News is not usually good news in social care. One doesn’t have to
be a pessimist or a cynic to understand why the correspondence
pages of this magazine often reflect anxiety, anger, frustration
and opposition to much of what is happening.
But credit where it is due. There are things that can restore one’s
faith in politicians and in the power of argument, reason and
persuasion. Last month, the House of Lords supported a government
amendment to the Adoption and Children Bill that will give birth
relatives the right to ask for an intermediary service, so they can
let the adopted adult know of their interest for contact. Until
that amendment such a facility was to be available only for those
adopted after the bill’s enactment, now all those affected by
adoption will benefit.
This right to an intermediary service has long been fought for. For
more than 10 years birth relatives, adoption professionals and
self-help organisations have supported modernising adoption law to
address the life-long needs of people affected by adoption.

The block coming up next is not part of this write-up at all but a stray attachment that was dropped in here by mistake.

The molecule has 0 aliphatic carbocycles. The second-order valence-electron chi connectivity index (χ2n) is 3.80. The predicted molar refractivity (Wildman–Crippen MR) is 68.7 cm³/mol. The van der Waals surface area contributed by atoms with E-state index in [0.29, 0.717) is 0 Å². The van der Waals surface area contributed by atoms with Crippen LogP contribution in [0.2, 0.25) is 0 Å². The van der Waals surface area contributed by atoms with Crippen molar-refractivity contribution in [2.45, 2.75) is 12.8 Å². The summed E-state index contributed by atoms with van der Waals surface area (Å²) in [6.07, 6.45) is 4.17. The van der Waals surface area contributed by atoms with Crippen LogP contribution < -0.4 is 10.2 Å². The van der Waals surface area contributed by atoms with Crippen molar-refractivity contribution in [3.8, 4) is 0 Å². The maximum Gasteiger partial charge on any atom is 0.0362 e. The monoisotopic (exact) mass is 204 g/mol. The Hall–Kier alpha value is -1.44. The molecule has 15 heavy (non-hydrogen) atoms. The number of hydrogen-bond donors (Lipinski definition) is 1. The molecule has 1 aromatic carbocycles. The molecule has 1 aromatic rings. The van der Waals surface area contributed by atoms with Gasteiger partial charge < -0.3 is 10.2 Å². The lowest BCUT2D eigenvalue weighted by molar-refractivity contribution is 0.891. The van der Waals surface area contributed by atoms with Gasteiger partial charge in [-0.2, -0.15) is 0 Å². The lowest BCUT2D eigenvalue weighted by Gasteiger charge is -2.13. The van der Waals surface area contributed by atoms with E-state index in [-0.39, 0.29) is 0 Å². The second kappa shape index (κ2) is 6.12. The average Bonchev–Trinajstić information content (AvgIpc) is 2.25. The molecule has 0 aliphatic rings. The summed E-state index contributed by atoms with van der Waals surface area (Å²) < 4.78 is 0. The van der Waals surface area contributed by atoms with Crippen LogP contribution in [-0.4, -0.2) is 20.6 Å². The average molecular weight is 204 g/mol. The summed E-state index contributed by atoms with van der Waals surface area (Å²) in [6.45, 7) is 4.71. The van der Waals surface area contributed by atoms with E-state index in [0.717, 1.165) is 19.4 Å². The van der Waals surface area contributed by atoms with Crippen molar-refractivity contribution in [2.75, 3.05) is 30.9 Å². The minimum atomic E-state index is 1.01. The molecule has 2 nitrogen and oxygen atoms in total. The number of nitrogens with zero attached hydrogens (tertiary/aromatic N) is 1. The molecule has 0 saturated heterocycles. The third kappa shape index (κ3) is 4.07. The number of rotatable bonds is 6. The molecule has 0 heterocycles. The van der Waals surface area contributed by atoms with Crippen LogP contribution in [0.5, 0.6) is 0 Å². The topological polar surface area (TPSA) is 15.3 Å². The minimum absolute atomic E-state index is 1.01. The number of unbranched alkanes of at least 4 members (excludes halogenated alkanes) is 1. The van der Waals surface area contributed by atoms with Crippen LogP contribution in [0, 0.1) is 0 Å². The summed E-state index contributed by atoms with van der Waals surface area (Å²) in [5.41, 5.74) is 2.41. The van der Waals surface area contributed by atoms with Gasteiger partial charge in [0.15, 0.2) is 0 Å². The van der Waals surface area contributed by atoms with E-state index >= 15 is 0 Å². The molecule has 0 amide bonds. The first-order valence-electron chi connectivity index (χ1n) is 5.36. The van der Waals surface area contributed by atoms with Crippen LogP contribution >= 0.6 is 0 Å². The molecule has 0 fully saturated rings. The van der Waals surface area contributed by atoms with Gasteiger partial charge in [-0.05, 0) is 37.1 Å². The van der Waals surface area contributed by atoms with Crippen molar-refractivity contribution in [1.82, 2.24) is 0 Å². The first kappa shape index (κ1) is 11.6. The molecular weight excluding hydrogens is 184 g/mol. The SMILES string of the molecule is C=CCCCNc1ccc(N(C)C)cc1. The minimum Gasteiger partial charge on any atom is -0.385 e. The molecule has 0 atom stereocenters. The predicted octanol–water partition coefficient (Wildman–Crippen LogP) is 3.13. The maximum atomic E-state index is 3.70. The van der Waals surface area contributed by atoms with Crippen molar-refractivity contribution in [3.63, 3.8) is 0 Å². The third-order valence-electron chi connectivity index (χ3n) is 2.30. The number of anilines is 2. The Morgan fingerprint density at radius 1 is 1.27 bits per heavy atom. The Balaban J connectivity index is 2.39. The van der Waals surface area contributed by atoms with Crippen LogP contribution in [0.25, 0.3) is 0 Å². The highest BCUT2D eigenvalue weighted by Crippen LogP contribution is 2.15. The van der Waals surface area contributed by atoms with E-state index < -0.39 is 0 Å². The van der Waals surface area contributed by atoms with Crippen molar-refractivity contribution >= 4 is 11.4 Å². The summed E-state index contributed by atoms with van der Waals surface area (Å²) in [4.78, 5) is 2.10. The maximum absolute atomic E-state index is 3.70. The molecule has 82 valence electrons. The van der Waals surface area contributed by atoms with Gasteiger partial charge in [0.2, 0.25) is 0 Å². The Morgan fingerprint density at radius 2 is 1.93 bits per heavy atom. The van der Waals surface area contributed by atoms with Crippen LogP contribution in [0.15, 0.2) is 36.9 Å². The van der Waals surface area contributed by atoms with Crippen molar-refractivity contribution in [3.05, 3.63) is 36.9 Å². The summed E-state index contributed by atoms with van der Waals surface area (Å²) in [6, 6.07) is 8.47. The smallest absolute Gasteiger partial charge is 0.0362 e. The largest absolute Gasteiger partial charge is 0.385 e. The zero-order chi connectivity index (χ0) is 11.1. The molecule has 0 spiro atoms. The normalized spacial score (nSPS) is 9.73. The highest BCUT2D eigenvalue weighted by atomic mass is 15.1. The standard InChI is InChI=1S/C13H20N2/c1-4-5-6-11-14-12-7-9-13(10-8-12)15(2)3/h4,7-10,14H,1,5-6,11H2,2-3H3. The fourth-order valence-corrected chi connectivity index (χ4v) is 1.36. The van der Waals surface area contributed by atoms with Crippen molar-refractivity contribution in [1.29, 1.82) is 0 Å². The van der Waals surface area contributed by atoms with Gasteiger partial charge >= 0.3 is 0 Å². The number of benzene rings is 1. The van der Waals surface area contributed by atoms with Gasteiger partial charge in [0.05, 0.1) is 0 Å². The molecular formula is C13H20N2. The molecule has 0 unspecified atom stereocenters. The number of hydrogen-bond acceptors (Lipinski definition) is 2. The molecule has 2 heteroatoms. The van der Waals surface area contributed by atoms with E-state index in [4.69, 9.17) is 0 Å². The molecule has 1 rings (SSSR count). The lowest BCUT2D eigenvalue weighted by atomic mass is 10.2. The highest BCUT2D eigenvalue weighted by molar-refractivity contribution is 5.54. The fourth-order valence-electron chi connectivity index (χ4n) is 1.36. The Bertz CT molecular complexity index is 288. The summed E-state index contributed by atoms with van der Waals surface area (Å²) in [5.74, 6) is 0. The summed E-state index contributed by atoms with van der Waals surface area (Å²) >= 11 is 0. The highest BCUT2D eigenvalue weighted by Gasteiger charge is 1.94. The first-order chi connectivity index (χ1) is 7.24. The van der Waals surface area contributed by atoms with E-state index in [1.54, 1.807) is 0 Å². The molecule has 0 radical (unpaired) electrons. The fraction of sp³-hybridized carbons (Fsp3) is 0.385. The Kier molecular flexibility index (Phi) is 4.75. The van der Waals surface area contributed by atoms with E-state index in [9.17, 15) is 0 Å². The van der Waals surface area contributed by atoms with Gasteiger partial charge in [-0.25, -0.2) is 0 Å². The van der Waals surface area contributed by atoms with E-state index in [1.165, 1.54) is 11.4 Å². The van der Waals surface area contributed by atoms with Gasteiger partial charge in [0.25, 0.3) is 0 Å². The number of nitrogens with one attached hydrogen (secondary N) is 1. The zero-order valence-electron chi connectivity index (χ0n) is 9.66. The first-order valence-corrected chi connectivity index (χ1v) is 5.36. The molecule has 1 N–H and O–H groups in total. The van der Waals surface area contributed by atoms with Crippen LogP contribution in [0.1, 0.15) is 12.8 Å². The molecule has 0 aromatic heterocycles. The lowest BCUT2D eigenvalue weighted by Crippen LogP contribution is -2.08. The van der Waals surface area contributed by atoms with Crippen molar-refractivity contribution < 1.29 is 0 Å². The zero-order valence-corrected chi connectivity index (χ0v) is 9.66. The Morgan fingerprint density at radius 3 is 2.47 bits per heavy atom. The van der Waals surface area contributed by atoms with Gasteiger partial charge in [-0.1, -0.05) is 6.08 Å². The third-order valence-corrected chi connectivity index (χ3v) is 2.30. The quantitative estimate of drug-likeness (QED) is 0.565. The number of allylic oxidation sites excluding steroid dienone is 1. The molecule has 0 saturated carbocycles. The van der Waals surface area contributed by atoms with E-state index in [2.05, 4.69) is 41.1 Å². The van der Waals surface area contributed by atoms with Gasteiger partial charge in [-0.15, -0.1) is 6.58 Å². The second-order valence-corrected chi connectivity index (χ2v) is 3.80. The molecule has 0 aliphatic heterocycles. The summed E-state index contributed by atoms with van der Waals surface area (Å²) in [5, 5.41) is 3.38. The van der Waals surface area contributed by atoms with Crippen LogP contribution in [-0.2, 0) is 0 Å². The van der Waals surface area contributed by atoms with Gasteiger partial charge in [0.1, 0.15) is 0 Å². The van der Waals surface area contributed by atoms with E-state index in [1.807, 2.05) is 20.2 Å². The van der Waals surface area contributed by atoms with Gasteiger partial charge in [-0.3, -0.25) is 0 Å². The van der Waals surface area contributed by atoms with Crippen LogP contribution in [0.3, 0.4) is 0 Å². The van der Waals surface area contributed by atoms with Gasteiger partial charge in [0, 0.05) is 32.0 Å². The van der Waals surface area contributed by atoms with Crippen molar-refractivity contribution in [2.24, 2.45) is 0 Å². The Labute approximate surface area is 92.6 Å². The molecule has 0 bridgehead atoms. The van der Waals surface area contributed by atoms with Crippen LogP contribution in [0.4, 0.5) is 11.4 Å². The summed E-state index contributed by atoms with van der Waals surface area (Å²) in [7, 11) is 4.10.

The change in legislation will end the misery of thousands of birth
relatives who have never known whether the son or daughter, brother
or sister placed for adoption is alive, well and happy. The
amendment allows registered adoption-support agencies to act as
intermediaries and facilitate contact between adopted people and
birth relatives. It will be the adopted adult’s right to choose
whether to respond to the inquiry. No identifying information will
be given to the birth relative without the adopted adult’s
permission. It, therefore, does not force adopted people to take up
this opportunity but it does give them access to information
allowing them to make their own decisions.
Another success occurred this month when an amendment allowing
unmarried couples and gay couples to adopt was passed and the bill
finally made it on to the statute books. Meanwhile, those people
who have been campaigning for several years should feel proud that
their efforts have resulted in a humane approach to the lifelong
issues of adoption – and one that has gained legislative
Duty demands we speak out on issues that we know about, so that we
can help ensure that policy, practice and legislative changes are
derived from evidence-based practice. We spoke, the legislators
listened. It’s supposed to be the way our democracy works. This
time it did.
Julia Feast is policy research and development consultant
for Baaf Adoption and Fostering.